In the preceding section, we argued for the creation of a comprehensive ethics strategy for ecological research—one that can help address the tensions and outright conflicts that currently persist within the practice of the field. In this section, we suggest a particular ethics strategy. Specifically, we propose some tools that can be useful in an ongoing process of collective ethical reflection by the community of ecological researchers, with the cooperation of applied ethicists and philosophers of biology. Critically, the approach we suggest has the resources to be responsive to the experiences and needs of ecologists, their methods, and the subject matters they study.
Our proposal is based on three preliminary assumptions that we believe to be essential for this project. Furthermore, we believe these assumptions to be both controversial in some academic circles and defensible, thus requiring explicit statement.
First: Ecological research is valuable and worth doing. This is the case even though the research by necessity involves some manipulation of natural systems. Ecologists need to collect organisms, take tissue samples, tag animals, cordon off populations, and undertake a wide variety of other tasks that are disruptive of the ecosystems that exhibit properties of scientific interest. Even purely observational studies almost invariably have some impact on the ecosystem of interest, or an adjacent one. But these intrusions can be, and typically are, justified by the information anticipated from the study.Footnote 5 Ecological research is valuable for a wide range of reasons. Some studies, for example, can lead to better understanding of the behavioral interactions between species and their changing environments, which can very quickly translate into policies regarding land use or road design that protect the observed species. But even ecological studies that are aimed at answering foundational research questions, with apparently no immediate and practical implications, are important for developing the wider theoretical knowledge base that is needed to answer ecological questions of immediate practical import to policy and society.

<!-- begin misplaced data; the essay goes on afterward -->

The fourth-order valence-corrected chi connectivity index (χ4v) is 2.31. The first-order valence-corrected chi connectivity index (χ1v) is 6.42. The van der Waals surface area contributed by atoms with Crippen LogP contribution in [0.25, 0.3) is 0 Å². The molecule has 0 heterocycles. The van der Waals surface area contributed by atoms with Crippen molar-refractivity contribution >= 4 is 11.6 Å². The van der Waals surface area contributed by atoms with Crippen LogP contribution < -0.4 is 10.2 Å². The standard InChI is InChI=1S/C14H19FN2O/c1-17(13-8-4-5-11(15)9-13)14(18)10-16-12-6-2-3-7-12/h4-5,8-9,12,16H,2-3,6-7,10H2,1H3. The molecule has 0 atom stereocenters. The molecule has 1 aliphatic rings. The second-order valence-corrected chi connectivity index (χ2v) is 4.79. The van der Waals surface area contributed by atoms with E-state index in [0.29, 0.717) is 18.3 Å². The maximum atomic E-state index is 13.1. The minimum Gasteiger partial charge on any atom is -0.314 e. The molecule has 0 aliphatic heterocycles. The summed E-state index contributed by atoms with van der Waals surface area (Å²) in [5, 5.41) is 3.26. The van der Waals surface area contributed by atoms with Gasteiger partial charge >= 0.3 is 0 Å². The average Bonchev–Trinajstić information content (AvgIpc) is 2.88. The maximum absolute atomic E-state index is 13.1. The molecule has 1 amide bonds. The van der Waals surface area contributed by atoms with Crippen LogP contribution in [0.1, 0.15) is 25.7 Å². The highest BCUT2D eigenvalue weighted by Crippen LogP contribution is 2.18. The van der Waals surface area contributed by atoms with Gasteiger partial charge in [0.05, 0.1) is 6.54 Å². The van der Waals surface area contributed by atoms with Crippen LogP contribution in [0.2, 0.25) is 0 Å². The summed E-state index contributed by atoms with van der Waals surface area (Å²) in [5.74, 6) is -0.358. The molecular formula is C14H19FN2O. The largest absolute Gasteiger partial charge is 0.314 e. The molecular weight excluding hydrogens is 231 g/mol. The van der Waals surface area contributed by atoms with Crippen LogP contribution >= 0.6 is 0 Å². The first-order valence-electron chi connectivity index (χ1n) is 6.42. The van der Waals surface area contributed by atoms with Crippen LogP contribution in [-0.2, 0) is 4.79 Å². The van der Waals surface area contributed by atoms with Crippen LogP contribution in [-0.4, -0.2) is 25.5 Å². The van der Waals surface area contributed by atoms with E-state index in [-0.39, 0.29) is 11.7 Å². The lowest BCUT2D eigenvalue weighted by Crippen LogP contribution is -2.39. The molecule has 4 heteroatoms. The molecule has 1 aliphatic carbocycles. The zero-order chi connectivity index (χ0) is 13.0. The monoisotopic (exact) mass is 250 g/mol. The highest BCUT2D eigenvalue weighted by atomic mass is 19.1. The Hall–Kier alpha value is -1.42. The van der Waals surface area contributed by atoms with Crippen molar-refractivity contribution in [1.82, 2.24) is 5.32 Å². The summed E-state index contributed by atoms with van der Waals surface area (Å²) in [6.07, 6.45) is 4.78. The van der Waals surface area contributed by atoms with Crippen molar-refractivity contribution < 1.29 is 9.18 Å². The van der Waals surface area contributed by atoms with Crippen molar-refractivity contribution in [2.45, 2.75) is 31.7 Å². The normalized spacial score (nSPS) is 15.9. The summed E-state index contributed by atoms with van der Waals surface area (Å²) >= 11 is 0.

Second: If a strategy is to be designed to address the ethics of ecological research, it should be developed and stewarded by the community of ecological researchers. The two most pressing reasons for this are that: (a) ecologists possess expertise crucial to the task; and (b) the strategy must be developed and maintained by the ecological community if it is to gain their support, which is crucial for its success.
Some scholars have suggested that the ethics of ecological research might best be implemented by broadening the scope of current animal care committees (Marsh and Kenchington 2004). We believe, however, that this is not feasible for ecological research. Even in the context of animal care, current committee oversight is often poorly suited to the particulars of ecological research. The animal subjects of ecological research are usually from wild populations, which can have special needs that are often better understood by the ecologist conducting the research than the veterinarian on the animal care committee, whose expertise is better suited to domesticated and laboratory animals; furthermore, the subjects are frequently members of species on which veterinarians typically have very little expertise relative to the researchers. Extending the animal care committees’ mandates to the broad range of ethical issues raised by ecological methods (which includes impacts on human communities, non-animal life, and ecosystems) increases this ‘expertise gap’ exponentially. Effective and efficient oversight of the ethical dimensions of ecological research depends critically on the skilled evaluations of ethically savvy ecologists.